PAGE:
We’ve all seen plenty of cluttered, complex software. Applications that effectively minimize complexity, however, are a bit harder to come by. Here are few that pull it off with flying colors.

Invoice Machine9 is user interface minimalism at its best. The application exemplifies economy of expression and pays extreme attention to detail.

Invoice Machine10

Freckle11 just makes you want to keep track of your time. The conveniently condensed interface shines with energetic color, turning a routine task into something fun.

Freckle Time Tracking12

Image Spark combines sleek black-and-white gradients with elegant typography. Its interface has few controls, making it simple to get around.

Image Spark

Ballpark13 has clear controls and an uncluttered interface, without being sparing in its use of color.


Krop15, at its core, is just two form fields: location and keyword. It takes literally about five seconds to find relevant job postings.


Fever17‘s entire purpose is to reduce the barrier between you and blog posts you’re interested in. It accomplishes this through a simple, unique interface.


Screenr19 is an amazingly simple tool for recording screencasts and posting them to Twitter. It is notable not for all of the features it has, but for all of the features it doesn’t have.


Squarespace21 does a great job of hiding complexity. While it is a full-featured Web publishing platform, it does an impressive job of hiding its power behind a simple user interface.


The Final Word Link

First, reduce actual complexity by eliminating unnecessary features and then hiding what you can’t eliminate. Secondly, reduce perceived complexity by minimizing visual noise and reusing elements. And finally, use the blank state to help orient users.

Minimizing complexity in the user interface will help people learn your application more quickly, use it more effectively and be happier all the while. As jazz musician Charles Mingus said, “Making the simple complicated is commonplace; making the complicated simple, awesomely simple, that’s creativity.”

Further Resources Link


Footnotes Link

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Tyler Tate is a user interface designer at Vyre in London. He is the creator of the 1KB CSS Grid, and his latest venture is TwigKit.

  1. 1

    Hi there Tommy,

    The CMS screenshots are of Vyre’s content management system. I have some more screengrabs on my Flickr page and a rough screencast up as well.


    • 2

      October 5, 2011 This guy has psoted so many times about me and my sick chicken Pearl that I can’t decide if he has a crush on me or is just morbidly obsessed with reading about animal deaths. Shit, I didn’t even read my own post as many times as he seems to have read it. Like, you wouldn’t watch Shoah (9 hour documentary on the Holocaust) repeatedly because that would be totally fucked up and distressing. I think this guy is an animal death pervo and I for one would like him to stop stalking me (and you!). Gives me the freakin’ creeps.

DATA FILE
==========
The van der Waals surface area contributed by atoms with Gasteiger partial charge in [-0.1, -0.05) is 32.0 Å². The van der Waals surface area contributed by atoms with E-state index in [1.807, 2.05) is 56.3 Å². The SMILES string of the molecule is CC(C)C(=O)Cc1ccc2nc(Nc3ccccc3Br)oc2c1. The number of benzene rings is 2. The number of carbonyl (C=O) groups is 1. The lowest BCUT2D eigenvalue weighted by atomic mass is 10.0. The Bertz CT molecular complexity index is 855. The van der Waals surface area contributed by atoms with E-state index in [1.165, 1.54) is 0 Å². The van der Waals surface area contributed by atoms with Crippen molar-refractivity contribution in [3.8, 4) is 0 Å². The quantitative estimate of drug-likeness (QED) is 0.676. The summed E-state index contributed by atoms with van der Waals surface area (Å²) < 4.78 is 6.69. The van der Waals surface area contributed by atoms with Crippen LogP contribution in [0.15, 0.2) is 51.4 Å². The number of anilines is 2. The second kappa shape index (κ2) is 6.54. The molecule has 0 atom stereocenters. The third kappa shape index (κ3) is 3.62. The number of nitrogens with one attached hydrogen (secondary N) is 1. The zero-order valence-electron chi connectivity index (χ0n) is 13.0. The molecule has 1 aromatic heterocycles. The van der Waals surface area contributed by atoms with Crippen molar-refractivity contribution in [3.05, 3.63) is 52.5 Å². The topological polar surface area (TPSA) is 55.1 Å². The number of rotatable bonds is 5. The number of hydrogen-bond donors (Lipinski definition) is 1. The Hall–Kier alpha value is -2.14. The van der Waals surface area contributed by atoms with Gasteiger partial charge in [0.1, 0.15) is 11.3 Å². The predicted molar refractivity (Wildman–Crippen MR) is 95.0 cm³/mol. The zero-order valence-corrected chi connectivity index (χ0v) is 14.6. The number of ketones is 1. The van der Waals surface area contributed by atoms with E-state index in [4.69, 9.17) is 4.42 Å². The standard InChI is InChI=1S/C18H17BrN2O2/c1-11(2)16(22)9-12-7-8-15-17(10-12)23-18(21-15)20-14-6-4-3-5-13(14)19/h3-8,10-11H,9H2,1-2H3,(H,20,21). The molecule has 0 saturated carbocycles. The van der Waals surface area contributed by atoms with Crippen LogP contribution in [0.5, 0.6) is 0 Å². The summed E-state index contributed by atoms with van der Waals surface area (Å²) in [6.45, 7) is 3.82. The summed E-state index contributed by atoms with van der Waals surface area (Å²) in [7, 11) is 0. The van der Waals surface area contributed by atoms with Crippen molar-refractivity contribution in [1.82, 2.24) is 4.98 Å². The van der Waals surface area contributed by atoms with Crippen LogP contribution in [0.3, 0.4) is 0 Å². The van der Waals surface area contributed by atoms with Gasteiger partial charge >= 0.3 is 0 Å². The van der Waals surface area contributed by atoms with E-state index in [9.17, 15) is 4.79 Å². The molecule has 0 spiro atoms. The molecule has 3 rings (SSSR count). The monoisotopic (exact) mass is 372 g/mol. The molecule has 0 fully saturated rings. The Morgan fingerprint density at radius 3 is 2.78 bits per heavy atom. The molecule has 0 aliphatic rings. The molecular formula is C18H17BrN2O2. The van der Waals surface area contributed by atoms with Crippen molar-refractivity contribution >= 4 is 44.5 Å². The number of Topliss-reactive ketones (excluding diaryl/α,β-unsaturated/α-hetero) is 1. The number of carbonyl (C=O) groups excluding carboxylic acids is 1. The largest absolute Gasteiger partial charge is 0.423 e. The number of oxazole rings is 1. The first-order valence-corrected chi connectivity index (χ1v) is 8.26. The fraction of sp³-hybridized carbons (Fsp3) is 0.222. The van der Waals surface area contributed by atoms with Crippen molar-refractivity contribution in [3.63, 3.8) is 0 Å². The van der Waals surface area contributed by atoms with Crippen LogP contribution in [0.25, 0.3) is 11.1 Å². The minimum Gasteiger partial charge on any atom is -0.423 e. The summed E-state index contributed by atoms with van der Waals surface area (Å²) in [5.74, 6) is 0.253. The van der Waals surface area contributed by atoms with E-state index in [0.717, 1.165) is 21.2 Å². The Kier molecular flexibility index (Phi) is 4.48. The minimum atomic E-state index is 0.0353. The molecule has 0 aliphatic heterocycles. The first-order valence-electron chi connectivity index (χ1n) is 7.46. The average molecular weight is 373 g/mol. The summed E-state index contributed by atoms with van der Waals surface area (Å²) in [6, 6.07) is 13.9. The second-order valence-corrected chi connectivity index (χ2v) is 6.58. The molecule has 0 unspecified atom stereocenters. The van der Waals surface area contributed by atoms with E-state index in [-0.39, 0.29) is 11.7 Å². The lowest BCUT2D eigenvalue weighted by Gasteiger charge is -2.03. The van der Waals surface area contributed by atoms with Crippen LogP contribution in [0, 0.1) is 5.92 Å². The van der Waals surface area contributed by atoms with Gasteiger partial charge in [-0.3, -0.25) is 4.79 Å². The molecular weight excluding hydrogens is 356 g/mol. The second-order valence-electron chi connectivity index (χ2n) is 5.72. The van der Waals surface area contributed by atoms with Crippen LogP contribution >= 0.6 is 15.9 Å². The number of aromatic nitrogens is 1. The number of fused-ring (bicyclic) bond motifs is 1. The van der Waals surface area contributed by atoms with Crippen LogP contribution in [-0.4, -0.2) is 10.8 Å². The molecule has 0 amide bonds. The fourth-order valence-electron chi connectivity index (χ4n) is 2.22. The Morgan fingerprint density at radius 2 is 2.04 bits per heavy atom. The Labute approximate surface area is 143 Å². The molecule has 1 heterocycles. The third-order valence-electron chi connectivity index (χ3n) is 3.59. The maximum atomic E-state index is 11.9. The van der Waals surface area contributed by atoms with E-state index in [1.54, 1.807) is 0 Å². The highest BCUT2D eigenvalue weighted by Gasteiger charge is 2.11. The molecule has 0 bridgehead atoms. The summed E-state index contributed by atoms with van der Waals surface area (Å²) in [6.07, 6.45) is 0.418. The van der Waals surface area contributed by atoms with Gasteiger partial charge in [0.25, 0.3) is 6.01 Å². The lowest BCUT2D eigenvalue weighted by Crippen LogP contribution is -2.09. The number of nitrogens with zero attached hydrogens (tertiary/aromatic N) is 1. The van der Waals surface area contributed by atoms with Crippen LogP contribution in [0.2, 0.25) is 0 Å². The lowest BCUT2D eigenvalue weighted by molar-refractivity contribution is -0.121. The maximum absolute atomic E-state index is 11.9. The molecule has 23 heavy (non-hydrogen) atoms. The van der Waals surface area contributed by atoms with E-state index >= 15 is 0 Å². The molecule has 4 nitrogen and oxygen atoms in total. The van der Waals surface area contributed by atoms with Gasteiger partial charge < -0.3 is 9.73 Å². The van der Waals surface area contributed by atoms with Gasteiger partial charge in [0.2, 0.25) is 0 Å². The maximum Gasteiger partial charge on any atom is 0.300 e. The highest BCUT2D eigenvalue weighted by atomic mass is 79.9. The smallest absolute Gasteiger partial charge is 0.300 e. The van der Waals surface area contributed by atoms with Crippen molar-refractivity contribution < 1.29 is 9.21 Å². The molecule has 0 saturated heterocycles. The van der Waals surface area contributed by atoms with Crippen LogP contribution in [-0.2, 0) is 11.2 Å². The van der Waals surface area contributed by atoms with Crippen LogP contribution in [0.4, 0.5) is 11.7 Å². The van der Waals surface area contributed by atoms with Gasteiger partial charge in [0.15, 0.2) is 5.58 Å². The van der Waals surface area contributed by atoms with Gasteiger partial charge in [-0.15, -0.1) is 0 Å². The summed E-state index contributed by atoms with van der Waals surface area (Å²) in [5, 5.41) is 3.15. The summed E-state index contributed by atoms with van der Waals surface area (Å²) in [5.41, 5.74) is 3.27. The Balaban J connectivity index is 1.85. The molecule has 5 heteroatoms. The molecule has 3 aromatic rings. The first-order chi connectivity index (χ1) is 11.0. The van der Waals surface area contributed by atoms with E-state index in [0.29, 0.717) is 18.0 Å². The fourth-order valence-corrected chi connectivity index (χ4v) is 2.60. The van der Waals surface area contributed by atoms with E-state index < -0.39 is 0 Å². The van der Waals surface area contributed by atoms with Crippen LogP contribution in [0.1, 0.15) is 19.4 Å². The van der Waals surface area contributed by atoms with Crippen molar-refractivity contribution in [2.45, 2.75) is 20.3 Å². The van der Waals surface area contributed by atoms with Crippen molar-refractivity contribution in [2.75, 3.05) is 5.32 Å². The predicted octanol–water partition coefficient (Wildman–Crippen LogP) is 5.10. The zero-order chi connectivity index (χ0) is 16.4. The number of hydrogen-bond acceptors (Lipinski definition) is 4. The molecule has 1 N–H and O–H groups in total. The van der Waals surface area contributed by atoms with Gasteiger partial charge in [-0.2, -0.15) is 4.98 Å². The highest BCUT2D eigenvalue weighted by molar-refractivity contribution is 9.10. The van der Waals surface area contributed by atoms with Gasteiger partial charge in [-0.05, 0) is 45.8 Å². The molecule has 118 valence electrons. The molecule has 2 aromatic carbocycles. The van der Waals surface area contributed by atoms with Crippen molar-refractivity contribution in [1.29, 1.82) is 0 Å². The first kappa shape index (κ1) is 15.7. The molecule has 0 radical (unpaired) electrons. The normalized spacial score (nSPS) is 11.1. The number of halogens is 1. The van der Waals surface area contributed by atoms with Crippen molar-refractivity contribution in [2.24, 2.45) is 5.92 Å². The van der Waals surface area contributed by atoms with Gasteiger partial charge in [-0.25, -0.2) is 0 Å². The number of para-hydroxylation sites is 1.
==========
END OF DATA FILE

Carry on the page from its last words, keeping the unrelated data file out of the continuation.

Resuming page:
2. 3

    This is a great article.

    But, the techniques described here are not enough for the complexity of a data entry web application – the kind I am working on for our clients’ intranets.
    How to put 40 or 50 fields on a single screen, without scrolling (or, at least, minimizing scrolling)?
    How to connect several programs (or panels) in a chained flow, and not losing the information between them?
    How to integrate 5 or 6 grids full of columns and data?
    Fancy CSS does not help there. Big size fonts, “letting it breathe” and other decluttering techniques can not be applied.
    Here are a few examples of what I have to deal with every day: Picasa Album

  3. 4

    Charles L Mauro CHFP

    October 7, 2009 6:21 am

    Interesting piece. However, after 30 years as a human factors engineering professional (aka usability expert) I can say with confidence that creating true simplicity in the face of increasing complexity is determined more by the attributes of the corporate culture where development is taking place than by any simple set of do’s and don’ts.

  4. 5

    Garth Shoebridge

    October 7, 2009 1:42 am

    Another great one. Taking the usability out of usability. Thanks Smashing

  5. 6

    Very well. Nice job. Thanks very much, it’s an exciting article.

  6. 7

    Rajesh Trilokhria

    October 7, 2009 2:01 am

    very nice…….

  7. 8

    Great information! Nicely written and very useful!

  8. 9

    Great stuff!

  9. 10

    Nice article… SM rocks ;-)

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    Johan de Jong

    October 7, 2009 2:23 am

    The only key phrase I can find in this post is: Less is More! Which should be used by every designer in the world!

    @all designers: Please don’t design complex items, since it’s very hard for a programmer to code in design. The best thing to do is create a (hidden) box where the programmer can do his/her thing on her/his way. When the coding is done all you have to do is modify the CSS to make it look nice ;)

  11. 12

    What is the featured CMS, with the version compare screen?

    Looks interesting :)

  12. 13

    Siddhant Mehta

    October 7, 2009 2:29 am

    Great article. Teaches the principles of UI very well

  13. 14

    Great article Tyler, every point you make is spot on. Shame not all GUI designers follow this.

  14. 15

    This was a great read, considering we’re about to embark upon a re-design of our in-house CMS.

  15. 16

    This can probably be stated until eternity because people will never learn.

    Then you might ask, how the hell did they end up in charge and with all the money to spare? Well, there’s always a dumber fool willing to part with his money.

    As important as this article is, it will fall flat where it REALLY needs to be presented.

  16. 17

    This article highlights an important topic. For many sites, it is an important issue. Many thanks for this article.

  17. 18

    Ironic that the slugline ‘Minimizing Complexity In User Interfaces’ is followed by an advert using the most vile and disgusting animated gif I have had the misfortune to see in many a long while, one so bad that it throws me out of the article before I’ve even started reading it……

  18. 19

    Nice article. Not sure if I completely agree with the points about axing features. If your product is attempting to do to much then that is an issue of its core design, not the user interface.

    This may be a utopian vision, but a ‘truly’ nice interface should not sacrifice functionality. Instead functionality should be presented to the user in a way in which they do not notice it – from its presence or omission.

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    Well done!

  20. 21

    I think you guys misunderstand those studies claiming that users use only 20% of the features of a given product. It may be true that users only use 20%, but it’s likely to be a different 20% depending on who you ask. For example, I never use outline, commenting, or mail merge for word, but for others that is a deal breaker.